Polls and Pews: complexity in self-identity

The ongoing polling research done by Pew on religion in America has been a major touchstone in understanding national trends, but new research by Pew further affirms how difficult it is to get a sense of what religion means in this country, and how impossible it is to capture a picture of that.

Photo by Emmanuel Appiah

By changing the method of polling from one primarily based in phone interviews to a system where a panel of pre-selected people fill out online surveys, the pollsters are realizing that people are more likely to represent themselves as “religious” and “church-going” to a person on the phone than they are when privately answering on their own. It is objectively funny that people would lie about being a part of a religion which condemns lying, but Pew points out that it isn’t necessary a lie. Someone who says they are “moderately religious” one day might, because of circumstances or how the question was asked, say the next that they are “only slightly religious.”

Of course, actual church attendance is a more empirical metric, and we should be able to hypothetically track actual attendance versus self-reported attendance. This gets a little sticky too, though, as the research notes:

“[…] when respondents in a telephone or face-to-face survey overstate how often they go to religious services, they may not be consciously telling a lie so much as projecting a self-image that is important to them. They may be saying, in effect, “I’m the kind of person who goes to church every week” rather than, “Without fail, I actually go to church every single week.” When answering the same question online, without the subtle psychological impact of speaking to another person, respondents evidently give answers that are closer to their actual behavior.”

Pew Research Center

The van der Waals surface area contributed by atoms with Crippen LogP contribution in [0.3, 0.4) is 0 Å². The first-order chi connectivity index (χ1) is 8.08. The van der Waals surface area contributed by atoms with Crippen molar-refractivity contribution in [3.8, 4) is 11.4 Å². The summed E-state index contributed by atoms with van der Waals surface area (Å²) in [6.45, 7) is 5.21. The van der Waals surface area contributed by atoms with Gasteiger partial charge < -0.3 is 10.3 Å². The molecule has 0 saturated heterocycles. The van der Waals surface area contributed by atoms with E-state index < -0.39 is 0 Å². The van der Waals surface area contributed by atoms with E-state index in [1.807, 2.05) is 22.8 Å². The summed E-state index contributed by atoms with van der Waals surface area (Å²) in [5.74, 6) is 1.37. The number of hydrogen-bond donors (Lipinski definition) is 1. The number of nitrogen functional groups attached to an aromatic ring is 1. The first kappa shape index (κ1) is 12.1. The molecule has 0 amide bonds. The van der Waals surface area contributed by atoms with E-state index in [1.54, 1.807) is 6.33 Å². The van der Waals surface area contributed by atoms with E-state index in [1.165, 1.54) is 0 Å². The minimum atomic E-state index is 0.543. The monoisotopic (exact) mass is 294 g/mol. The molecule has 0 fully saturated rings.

Which is to say, people’s identity doesn’t necessarily align with their actions. Is someone who self-identifies as church-going but never actually goes to church actually a church-goer? A simple quantitative question becomes a complicated metaphysical puzzle. If anything, the enterprise of the 21st century has demonstrated in sharp relief the many complexities of identity.

The problem isn’t necessarily that someone would misrepresent themselves to a pollster because they prefer to give an answer that is socially desirable. The problem is that the person doesn’t recognize this answer is at odds with their behavior, and that matters of self-identity are unassailable. Instead of simply writing off a non-church-attending person who identifies as church-going by saying they are lying, we must accept that some actually identify as church-going, maybe even if they don’t actually attend church at all. The fact that they don’t enter into the building doesn’t change their self-image as a “church-goer,” and presenting them with the facts shouldn’t change it either; they simply see themselves as “church-going,” even if they don’t satisfy the generally accepted reality of that term.

There is a way in which this is simply a semantic argument and not a metaphysical one. I certainly don’t mean to suggest that a person’s self-identity has a material change on the reality around them, but I also don’t want to reduce identity down to a matter of definition of the terms. There is a real sense in which the person who never sets foot inside a church but thinks of themselves as a devoted church-goer is what they see themselves as, because, after all, who is anyone else to tell them what they are? As with all questions of identity, the conclusion is ultimately a self-identification, which means others cannot dispute the conclusion.